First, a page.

Venice is the only city of its kind in the world because of the way it was developed: it was built on over 100 islands in a lagoon four kilometers from terra firma and two kilometers from the Adriatic Sea. The entire historic center, crisscrossed by canals connected by hundreds of bridges, is a treasure from the artistic and architectural point of view.Visiting Venice is like unwrapping a present for the senses: The toll of church bells; beribboned gondoliers churning their oars; the sharp scent of coffee; glass chandeliers twinkling; and slender, twisting streets suddenly turning onto sun-filled market squares. The elegant piazzas and glistening waterways of this northern Italian city breathe ancient urban grandeur and romance.
When To Go:
Best weather: April to June, September, and October. July and August are hottest months, and the canals may smell when it's hot. Tourism swells May through September.
Why To Go:
Byzantine, Gothic and Renaissance are the principal reference points for the artistic development of Venice. Marbles and columns arrived from the Middle East at the lagoon city, where projects for the construction of the first great buildings were directed by masters from the East and from Ravenna. The Basilica of San Marco is a masterpiece of Romanesque-Byzantine style, the center of Venetian life for all times. Today few buildings remain from that period and their locations demonstrate clearly the early lines of the city's development: from San Marco to Rialto and, along the borders of the Grand Canal, from San Zan Degola to San Polo.
What To Do
Take a canal tour: : A must-see on any Tuscan tour, this charming sienna-hued city in central Tuscany is one of Italy's best-preserved medieval towns. Siena was a hotbed of art and learning during the Middle Ages, and its hilly streets, Gothic cathedrals, and stone palaces are perfect for daydreaming. The Piazza del Campo -- a large square with 11 streets snaking into it -- lies at the city's heart.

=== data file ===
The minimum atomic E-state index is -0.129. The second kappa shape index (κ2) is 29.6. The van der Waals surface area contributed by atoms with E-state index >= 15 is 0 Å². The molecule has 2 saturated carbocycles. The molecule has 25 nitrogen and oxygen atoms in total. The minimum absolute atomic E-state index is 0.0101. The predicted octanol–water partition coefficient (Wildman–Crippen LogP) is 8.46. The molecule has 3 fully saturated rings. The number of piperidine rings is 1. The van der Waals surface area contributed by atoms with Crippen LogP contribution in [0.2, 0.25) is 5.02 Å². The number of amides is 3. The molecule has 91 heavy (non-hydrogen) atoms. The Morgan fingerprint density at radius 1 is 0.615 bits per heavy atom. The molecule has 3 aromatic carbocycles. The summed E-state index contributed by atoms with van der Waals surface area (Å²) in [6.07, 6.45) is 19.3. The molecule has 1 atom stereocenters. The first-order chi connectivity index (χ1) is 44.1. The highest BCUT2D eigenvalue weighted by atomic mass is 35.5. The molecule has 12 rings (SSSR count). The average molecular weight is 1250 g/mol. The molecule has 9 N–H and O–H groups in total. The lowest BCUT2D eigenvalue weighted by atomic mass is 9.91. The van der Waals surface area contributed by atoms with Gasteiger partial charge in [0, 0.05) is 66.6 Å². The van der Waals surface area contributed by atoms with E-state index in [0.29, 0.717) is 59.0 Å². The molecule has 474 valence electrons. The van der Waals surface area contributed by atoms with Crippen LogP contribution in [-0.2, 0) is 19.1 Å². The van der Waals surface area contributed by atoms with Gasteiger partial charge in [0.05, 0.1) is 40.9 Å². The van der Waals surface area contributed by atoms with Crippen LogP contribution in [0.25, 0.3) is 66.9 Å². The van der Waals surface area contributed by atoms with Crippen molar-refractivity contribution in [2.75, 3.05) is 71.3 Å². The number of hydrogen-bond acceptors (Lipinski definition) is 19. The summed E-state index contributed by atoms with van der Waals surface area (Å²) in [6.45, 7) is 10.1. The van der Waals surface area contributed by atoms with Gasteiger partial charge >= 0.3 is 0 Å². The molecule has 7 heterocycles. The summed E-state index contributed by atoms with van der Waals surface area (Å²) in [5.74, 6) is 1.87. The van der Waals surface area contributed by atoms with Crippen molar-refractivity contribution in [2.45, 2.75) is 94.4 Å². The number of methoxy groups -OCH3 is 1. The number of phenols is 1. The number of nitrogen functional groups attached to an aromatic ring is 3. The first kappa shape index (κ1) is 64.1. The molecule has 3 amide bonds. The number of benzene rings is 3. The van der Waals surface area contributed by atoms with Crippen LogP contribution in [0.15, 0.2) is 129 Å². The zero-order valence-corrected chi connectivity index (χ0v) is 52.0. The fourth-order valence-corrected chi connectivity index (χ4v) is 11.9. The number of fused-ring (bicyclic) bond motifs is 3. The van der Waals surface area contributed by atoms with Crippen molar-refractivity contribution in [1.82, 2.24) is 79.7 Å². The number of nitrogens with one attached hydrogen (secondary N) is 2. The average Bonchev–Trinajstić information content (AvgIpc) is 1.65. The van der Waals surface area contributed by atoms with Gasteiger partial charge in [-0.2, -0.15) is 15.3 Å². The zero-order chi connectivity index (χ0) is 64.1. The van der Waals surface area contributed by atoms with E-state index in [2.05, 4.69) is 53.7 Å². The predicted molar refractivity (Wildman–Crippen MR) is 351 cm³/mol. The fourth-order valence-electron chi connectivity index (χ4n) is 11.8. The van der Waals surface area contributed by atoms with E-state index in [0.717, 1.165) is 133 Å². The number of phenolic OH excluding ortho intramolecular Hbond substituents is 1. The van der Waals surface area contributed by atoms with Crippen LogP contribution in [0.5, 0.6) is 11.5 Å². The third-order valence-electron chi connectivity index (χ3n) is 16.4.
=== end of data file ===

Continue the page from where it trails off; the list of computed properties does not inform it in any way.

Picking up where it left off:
Visit Piazza San Marco: : Pigeons, tourists, and street entertainers flock to this lively plaza, home to the glittering gold and mosaic-embellished Basilica di San Marco and the fresco-filled Palazzo Ducale. Tour the palace and cross the Bridge of Sighs, so named because it was the last view Venetian prisoners had before facing their fate.
Get lost: You're likely to get turned around in Venice, but getting lost was never so much fun. Labyrinthine streets will reveal new discoveries at every turn. Don't pass up that off-the-beaten-path shop selling candy, Carnevale masks, or marbled paper.
Travel by vaporetto: : These boats, which carry Venetians just as city buses carry passengers in less liquid locales, are the best way to see the Grand Canal.
Eat fine Italian cuisine: Water, water everywhere provides some of the best seafood in Europe, and the Italian touch creates risotto beyond compare. Best bets include Trattoria Madonna, canal-side Ristorante Da Raffaele, and Harry's Bar, where the Bellini was invented and still reigns supreme.
See Ponte di Rialto: : This bridge over the Grand Canal also serves as a marketplace, the perfect spot to buy a gondolier's hat or assorted souvenirs.
Take day trips: Just a short vaporetto ride away are: Murano, the birthplace of Venetian glass; Burano, known for its candy-colored houses and fine lace; and Torcello, site of two lovely 11th-century churches and plenty of prime picnic spots.